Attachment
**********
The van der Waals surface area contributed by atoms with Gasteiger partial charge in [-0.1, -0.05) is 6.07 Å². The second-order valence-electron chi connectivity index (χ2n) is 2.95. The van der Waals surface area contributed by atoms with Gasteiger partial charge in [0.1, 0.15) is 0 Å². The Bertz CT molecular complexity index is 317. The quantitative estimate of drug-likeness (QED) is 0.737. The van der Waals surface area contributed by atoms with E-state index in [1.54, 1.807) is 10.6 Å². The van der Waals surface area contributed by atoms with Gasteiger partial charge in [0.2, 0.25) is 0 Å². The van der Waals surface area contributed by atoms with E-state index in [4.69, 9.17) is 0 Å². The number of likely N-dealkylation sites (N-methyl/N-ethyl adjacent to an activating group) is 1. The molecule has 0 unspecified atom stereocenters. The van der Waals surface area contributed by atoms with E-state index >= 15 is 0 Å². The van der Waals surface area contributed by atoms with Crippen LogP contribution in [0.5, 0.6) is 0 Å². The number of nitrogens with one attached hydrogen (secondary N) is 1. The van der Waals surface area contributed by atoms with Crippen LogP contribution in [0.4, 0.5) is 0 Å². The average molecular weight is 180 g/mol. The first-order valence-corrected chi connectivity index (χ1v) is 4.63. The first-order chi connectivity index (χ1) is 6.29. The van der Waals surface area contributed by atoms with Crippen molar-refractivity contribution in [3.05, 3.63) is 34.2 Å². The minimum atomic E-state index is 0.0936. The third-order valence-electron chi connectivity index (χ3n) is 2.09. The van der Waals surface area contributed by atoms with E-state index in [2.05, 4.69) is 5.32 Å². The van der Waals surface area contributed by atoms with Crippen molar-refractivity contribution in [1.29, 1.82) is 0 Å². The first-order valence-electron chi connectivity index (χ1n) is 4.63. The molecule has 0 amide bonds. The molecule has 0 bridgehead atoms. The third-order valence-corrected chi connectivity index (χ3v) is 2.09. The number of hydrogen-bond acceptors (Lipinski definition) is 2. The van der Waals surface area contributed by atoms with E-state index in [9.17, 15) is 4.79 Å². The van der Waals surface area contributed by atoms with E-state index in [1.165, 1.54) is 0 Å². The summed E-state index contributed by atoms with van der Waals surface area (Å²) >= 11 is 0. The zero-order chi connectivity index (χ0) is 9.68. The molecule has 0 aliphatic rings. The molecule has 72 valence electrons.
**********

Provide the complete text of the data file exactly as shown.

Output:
The van der Waals surface area contributed by atoms with Gasteiger partial charge in [-0.1, -0.05) is 6.07 Å². The second-order valence-electron chi connectivity index (χ2n) is 2.95. The van der Waals surface area contributed by atoms with Gasteiger partial charge in [0.1, 0.15) is 0 Å². The Bertz CT molecular complexity index is 317. The quantitative estimate of drug-likeness (QED) is 0.737. The van der Waals surface area contributed by atoms with E-state index in [1.54, 1.807) is 10.6 Å². The van der Waals surface area contributed by atoms with Gasteiger partial charge in [0.2, 0.25) is 0 Å². The van der Waals surface area contributed by atoms with E-state index in [4.69, 9.17) is 0 Å². The number of likely N-dealkylation sites (N-methyl/N-ethyl adjacent to an activating group) is 1. The molecule has 0 unspecified atom stereocenters. The van der Waals surface area contributed by atoms with E-state index >= 15 is 0 Å². The van der Waals surface area contributed by atoms with Crippen LogP contribution in [0.5, 0.6) is 0 Å². The number of nitrogens with one attached hydrogen (secondary N) is 1. The van der Waals surface area contributed by atoms with Crippen LogP contribution in [0.4, 0.5) is 0 Å². The average molecular weight is 180 g/mol. The first-order valence-corrected chi connectivity index (χ1v) is 4.63. The first-order chi connectivity index (χ1) is 6.29. The van der Waals surface area contributed by atoms with Crippen molar-refractivity contribution in [3.05, 3.63) is 34.2 Å². The minimum atomic E-state index is 0.0936. The third-order valence-electron chi connectivity index (χ3n) is 2.09. The van der Waals surface area contributed by atoms with E-state index in [2.05, 4.69) is 5.32 Å². The van der Waals surface area contributed by atoms with Crippen molar-refractivity contribution in [1.29, 1.82) is 0 Å². The first-order valence-electron chi connectivity index (χ1n) is 4.63. The molecule has 0 amide bonds. The molecule has 0 bridgehead atoms. The third-order valence-corrected chi connectivity index (χ3v) is 2.09. The number of hydrogen-bond acceptors (Lipinski definition) is 2. The van der Waals surface area contributed by atoms with E-state index in [9.17, 15) is 4.79 Å². The van der Waals surface area contributed by atoms with E-state index in [1.165, 1.54) is 0 Å². The summed E-state index contributed by atoms with van der Waals surface area (Å²) >= 11 is 0. The zero-order chi connectivity index (χ0) is 9.68. The molecule has 0 aliphatic rings. The molecule has 72 valence electrons.